Tag: north dakota senate
Education was a focus in Bismarck this week. While some legislators are hitting the (bill) books on behalf of our kids, it seems others need to be taken to school. We aim to provide you with a current events lesson in this week’s edition of Capitol Letters (and just so you know we didn’t flunk spelling, we are aware letters are “capital” and assure you the title of this newsletter is a very deliberate, if not necessarily witty, play on words).
The Right Fights: Restoring cuts to schools in Native American communities
This session, we here at Capitol Letters have repeatedly stated the obvious: North Dakota is faced with great opportunity. The one-time harvest of our natural resources puts North Dakota in a position to entirely avoid the difficult choices other states have had to make in recent years when it comes to the fundamental priority of educating our kids.
So in this time of plenty, the changes made to the K-12 funding formula by the House fail to make the grade. Under its House amendments, HB 1319 shortchanges schools serving Native American schoolchildren throughout the state, reducing funds to reservation school districts by over $6 million relative to the amount they would receive under the executive budget. That’s a $2.5 million real-dollar cut from last year’s funding level. It is not the kind of subtraction our kids should be forced to learn, especially when these districts are bracing for the impact of the federal budget sequester.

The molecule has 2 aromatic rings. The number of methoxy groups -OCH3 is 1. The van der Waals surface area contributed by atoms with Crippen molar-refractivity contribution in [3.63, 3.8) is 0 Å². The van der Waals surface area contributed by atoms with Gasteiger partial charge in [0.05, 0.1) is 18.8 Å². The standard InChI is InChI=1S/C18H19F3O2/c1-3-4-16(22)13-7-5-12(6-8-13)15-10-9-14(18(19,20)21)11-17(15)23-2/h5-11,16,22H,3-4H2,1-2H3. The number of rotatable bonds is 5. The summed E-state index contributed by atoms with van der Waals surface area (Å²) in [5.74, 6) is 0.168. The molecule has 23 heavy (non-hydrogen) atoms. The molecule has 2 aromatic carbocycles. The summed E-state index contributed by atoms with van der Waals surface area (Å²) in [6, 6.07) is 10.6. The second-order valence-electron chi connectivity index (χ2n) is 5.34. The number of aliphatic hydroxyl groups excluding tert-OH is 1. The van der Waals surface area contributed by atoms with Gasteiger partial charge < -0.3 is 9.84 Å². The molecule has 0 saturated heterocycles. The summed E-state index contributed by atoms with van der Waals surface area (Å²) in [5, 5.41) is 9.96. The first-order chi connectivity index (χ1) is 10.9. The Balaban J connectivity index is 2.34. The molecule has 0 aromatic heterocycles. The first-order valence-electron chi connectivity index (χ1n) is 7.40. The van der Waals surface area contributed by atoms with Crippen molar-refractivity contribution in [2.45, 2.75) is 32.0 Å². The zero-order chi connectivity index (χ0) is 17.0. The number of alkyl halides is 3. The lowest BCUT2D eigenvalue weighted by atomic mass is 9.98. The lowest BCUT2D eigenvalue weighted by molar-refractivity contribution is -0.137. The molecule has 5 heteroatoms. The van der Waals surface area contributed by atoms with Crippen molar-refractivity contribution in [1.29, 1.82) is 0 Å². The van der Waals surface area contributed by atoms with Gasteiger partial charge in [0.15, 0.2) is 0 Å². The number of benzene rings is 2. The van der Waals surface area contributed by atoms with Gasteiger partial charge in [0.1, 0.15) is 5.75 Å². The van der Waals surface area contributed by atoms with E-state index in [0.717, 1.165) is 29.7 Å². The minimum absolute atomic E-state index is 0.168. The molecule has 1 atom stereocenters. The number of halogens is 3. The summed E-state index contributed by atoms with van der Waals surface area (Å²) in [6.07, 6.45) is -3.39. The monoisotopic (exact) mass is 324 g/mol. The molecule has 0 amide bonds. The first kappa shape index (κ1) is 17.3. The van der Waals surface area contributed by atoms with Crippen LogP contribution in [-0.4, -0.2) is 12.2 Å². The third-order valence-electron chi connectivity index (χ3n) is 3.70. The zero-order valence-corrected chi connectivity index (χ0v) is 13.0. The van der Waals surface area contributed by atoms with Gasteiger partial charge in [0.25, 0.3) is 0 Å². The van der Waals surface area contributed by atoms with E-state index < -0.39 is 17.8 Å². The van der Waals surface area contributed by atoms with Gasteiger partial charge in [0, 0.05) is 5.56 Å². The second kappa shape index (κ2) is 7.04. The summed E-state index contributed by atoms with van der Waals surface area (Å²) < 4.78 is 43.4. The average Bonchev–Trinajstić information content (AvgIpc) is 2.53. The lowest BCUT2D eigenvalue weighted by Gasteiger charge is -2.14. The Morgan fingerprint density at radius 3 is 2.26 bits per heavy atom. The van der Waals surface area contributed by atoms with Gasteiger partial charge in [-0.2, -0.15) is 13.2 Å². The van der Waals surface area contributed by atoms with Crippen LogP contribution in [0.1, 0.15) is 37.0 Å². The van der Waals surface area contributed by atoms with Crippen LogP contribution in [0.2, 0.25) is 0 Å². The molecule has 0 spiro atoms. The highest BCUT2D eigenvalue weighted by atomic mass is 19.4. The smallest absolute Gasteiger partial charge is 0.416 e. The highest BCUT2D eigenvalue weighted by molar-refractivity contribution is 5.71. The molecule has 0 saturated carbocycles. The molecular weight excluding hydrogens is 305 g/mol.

To help, Senators Joan Heckaman and Richard Marcellais, respectively representing the people of the Spirit Lake Nation and Turtle Mountain Band of Chippewa Indians in the Senate, are working in a bipartisan fashion to provide an equitable K-12 funding formula that works for all North Dakota kids from White Shield to West Fargo, Stanley to Standing Rock, and all parts in between.